Connection in Ballroom Dance: An Introductory Exercise

Dance is all about connection: about the connection between man and woman; connection between lead and follow; connection between what you hear and what you see. We create a visual expression of what we hear; but there is an element that transcends the way we relate to the music and hits home with how we relate to each other.

Partner dancing mirrors real life relationships in this way: communication must be clear to stay on the same page and create something beautiful.
Regardless of the dance style, foxtrot, rumba, tango, or prom sway, connection is key.
One of my favorite ways to introduce connection in the beginning is to have the couple face each other and hold hands at waist level, elbows bent about 90 degrees. The guy’s hands are palms up or palms in and the lady’s hands rest on top of the guy’s hands, with slight weight in the wrists. (No T-Rex or begging puppy dog arms)
Locking the arms in place so they only move when the bodies move, each partner creates tone but not to squeeze each other’s hands in the process.
Since guys always start with the left foot and ladies always start with the right foot (after all, ladies are always….) get that foot free and give a quick tap on the ground to make sure it’s free. The other foot does not move from its current position.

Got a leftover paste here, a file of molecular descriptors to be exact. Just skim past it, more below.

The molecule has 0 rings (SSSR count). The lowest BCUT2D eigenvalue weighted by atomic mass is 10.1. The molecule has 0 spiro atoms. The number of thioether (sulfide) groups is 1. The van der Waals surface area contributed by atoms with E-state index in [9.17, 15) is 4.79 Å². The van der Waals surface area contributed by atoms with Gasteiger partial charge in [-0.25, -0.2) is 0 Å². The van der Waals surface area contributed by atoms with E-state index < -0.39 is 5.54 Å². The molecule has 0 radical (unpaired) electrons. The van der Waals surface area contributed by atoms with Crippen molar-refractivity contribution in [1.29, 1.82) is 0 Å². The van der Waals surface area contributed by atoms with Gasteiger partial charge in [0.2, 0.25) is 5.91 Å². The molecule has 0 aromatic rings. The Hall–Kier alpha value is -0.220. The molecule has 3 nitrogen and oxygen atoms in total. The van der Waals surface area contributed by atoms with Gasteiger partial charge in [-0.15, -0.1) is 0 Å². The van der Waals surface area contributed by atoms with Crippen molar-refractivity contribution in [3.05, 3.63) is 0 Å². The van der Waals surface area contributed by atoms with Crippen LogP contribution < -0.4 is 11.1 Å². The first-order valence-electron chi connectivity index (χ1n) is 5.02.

In this lead and follow exercise, the guy’s in charge (which is something I like about dancing, though my wife always rolls her eyes as she says it’s only for three minutes at a times).
We are only stepping one of three directions and always returning to center/ neutral between each movement: forward, side, or back.
As the guy steps forward, the lady steps back. As the guy steps back, the lady steps forward. These are natural opposites. As the guy steps to the side, the lady steps in the same direction, mirroring his movement.
The goal is for the guy to step in a direction and have the lady match the movement by feeling.
After a few moments, we up the ante by having the lady close her eyes and repeating the exercise. After the exercise is finished, I always ask whether it was more difficult to lead and follow with the lady’s eyes closed.
It’s interesting to hear the guesses, and it always boils down to this:
It’s easier to lead and follow with the eyes closed. Although it’s uncomfortable to remove your favorite sense (sight), it forces the lady to become hyper vigilant and to the touch, giving her a more responsive follow.
At this point the couple is already moving as one!
Let’s add frame!